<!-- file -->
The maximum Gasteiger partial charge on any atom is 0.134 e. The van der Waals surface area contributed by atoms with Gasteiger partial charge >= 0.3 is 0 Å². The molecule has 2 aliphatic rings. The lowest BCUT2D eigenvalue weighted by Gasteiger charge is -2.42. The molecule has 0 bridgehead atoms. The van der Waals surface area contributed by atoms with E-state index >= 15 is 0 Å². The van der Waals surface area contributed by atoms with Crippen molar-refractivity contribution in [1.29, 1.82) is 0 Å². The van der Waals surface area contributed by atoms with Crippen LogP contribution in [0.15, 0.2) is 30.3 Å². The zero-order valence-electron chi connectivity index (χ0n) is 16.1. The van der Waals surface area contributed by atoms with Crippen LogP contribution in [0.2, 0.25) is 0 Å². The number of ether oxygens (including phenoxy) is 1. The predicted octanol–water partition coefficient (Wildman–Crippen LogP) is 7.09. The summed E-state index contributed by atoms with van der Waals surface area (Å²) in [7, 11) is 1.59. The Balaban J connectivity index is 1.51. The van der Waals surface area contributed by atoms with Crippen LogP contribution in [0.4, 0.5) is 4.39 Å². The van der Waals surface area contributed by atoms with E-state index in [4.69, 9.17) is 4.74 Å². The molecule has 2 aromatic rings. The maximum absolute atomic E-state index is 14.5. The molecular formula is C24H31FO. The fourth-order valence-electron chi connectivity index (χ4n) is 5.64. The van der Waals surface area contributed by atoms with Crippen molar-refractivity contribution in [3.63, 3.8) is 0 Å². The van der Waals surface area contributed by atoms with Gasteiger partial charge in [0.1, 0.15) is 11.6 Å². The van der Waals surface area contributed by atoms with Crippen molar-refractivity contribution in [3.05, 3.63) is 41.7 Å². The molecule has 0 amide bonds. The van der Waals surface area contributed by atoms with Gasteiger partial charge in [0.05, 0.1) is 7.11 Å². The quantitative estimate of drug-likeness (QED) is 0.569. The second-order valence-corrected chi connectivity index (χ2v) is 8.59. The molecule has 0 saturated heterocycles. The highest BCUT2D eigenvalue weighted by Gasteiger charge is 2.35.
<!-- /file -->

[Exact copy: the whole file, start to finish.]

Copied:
The maximum Gasteiger partial charge on any atom is 0.134 e. The van der Waals surface area contributed by atoms with Gasteiger partial charge >= 0.3 is 0 Å². The molecule has 2 aliphatic rings. The lowest BCUT2D eigenvalue weighted by Gasteiger charge is -2.42. The molecule has 0 bridgehead atoms. The van der Waals surface area contributed by atoms with E-state index >= 15 is 0 Å². The van der Waals surface area contributed by atoms with Crippen molar-refractivity contribution in [1.29, 1.82) is 0 Å². The van der Waals surface area contributed by atoms with Crippen LogP contribution in [0.15, 0.2) is 30.3 Å². The zero-order valence-electron chi connectivity index (χ0n) is 16.1. The van der Waals surface area contributed by atoms with Crippen LogP contribution in [0.2, 0.25) is 0 Å². The number of ether oxygens (including phenoxy) is 1. The predicted octanol–water partition coefficient (Wildman–Crippen LogP) is 7.09. The summed E-state index contributed by atoms with van der Waals surface area (Å²) in [7, 11) is 1.59. The Balaban J connectivity index is 1.51. The van der Waals surface area contributed by atoms with Crippen LogP contribution in [0.4, 0.5) is 4.39 Å². The van der Waals surface area contributed by atoms with E-state index in [4.69, 9.17) is 4.74 Å². The molecule has 2 aromatic rings. The maximum absolute atomic E-state index is 14.5. The molecular formula is C24H31FO. The fourth-order valence-electron chi connectivity index (χ4n) is 5.64. The van der Waals surface area contributed by atoms with Crippen molar-refractivity contribution in [3.63, 3.8) is 0 Å². The van der Waals surface area contributed by atoms with Gasteiger partial charge in [0.1, 0.15) is 11.6 Å². The van der Waals surface area contributed by atoms with Crippen molar-refractivity contribution in [3.05, 3.63) is 41.7 Å². The molecule has 0 amide bonds. The van der Waals surface area contributed by atoms with Gasteiger partial charge in [0.05, 0.1) is 7.11 Å². The quantitative estimate of drug-likeness (QED) is 0.569. The second-order valence-corrected chi connectivity index (χ2v) is 8.59. The molecule has 0 saturated heterocycles. The highest BCUT2D eigenvalue weighted by Gasteiger charge is 2.35.